While on-campus instruction is terminated, we are still able to attend classes online via Zoom. I personally think it is difficult to learn online because the quality of content transmission decreases. A lot of the meetings are Q and A or discussion-based. My classes are asynchronous, so we watch videos during our own time. It becomes harder to stay organized and on track when everything becomes virtual. In-person contact is the norm and students know what they have to do. When things go virtual, then goals become a little harder to achieve. As a biochemistry major, it is hard to transition online because it is tedious to do mathematical calculations and hard to draw structural and molecular formulas. Professors should give out more interactive exercises that help gauge our understanding of the material. Examples include projects related to the topics studied in class and writing reflections on video lectures. I also think professors should make note sheets that highlight the important takeaways of each chapter. That way, we can understand the main ideas.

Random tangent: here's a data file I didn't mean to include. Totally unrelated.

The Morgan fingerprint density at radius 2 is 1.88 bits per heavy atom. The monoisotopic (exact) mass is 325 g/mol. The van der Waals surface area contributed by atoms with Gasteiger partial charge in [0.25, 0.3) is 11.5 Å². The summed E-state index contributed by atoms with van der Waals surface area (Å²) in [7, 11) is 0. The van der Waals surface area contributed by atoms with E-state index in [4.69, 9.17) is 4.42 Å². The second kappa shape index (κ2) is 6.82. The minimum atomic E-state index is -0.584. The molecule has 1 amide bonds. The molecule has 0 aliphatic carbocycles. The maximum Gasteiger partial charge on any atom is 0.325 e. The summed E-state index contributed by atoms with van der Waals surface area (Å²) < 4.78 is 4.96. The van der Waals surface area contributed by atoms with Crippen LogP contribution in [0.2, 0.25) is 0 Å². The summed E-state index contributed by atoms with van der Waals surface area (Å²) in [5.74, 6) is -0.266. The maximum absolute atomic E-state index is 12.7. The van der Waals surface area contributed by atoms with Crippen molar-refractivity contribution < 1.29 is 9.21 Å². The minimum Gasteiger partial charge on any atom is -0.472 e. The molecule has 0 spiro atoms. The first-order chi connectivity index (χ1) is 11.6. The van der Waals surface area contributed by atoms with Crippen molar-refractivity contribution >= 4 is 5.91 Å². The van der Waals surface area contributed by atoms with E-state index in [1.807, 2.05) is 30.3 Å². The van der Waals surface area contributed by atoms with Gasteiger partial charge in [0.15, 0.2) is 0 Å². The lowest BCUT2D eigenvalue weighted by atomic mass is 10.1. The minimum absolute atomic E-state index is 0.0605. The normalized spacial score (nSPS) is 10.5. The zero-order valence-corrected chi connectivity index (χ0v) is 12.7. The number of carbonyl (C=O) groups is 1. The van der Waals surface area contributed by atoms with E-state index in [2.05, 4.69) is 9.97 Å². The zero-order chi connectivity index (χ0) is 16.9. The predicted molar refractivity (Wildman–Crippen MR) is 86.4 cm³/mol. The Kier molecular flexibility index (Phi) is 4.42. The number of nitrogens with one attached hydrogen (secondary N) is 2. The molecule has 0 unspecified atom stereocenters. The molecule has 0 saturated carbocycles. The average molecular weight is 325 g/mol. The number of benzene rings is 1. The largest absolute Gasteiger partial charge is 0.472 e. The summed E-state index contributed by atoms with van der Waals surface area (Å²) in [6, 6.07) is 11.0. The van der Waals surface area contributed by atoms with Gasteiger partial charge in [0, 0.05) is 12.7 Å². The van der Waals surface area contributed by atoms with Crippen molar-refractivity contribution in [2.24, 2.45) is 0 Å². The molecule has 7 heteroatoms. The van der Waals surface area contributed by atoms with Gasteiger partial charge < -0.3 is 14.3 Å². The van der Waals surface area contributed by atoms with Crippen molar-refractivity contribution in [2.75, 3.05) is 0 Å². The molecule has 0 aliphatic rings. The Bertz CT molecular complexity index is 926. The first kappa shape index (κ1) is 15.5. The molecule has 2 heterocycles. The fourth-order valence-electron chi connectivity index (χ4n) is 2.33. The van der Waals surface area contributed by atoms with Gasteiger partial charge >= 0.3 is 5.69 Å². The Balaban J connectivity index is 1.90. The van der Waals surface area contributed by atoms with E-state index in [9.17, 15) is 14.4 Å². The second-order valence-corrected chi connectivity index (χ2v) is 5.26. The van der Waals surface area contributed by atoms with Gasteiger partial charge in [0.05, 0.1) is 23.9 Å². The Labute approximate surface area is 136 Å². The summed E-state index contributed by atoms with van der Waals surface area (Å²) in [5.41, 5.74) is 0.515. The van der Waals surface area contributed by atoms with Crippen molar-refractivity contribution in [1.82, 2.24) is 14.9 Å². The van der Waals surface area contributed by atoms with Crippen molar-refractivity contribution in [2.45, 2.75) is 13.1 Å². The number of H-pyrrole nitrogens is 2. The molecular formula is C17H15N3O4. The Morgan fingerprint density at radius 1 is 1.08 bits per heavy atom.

Certain classes have been hard to transition to virtual class-settings. While lectures can be done online, how are labs supposed to be done virtually? Professors are giving students the data but, unfortunately, students cannot get the in-lab exposure. Doing the lab is a crucial part of learning and producing data. It becomes difficult to understand why the lab is meaningful and the purpose of doing the lab. In-lab exposure is important because doing the experiment allows us to visualize the theoretical principles. Phase changes and color changes can only be observed by doing the lab. These are changes that can only be observed by the human eye; these changes are fascinating and intriguing. Assessments are also hard to administer virtually. While multiple choice and short answer questions can be assessed on Blackboard, it does not prevent students from using their notes or the internet.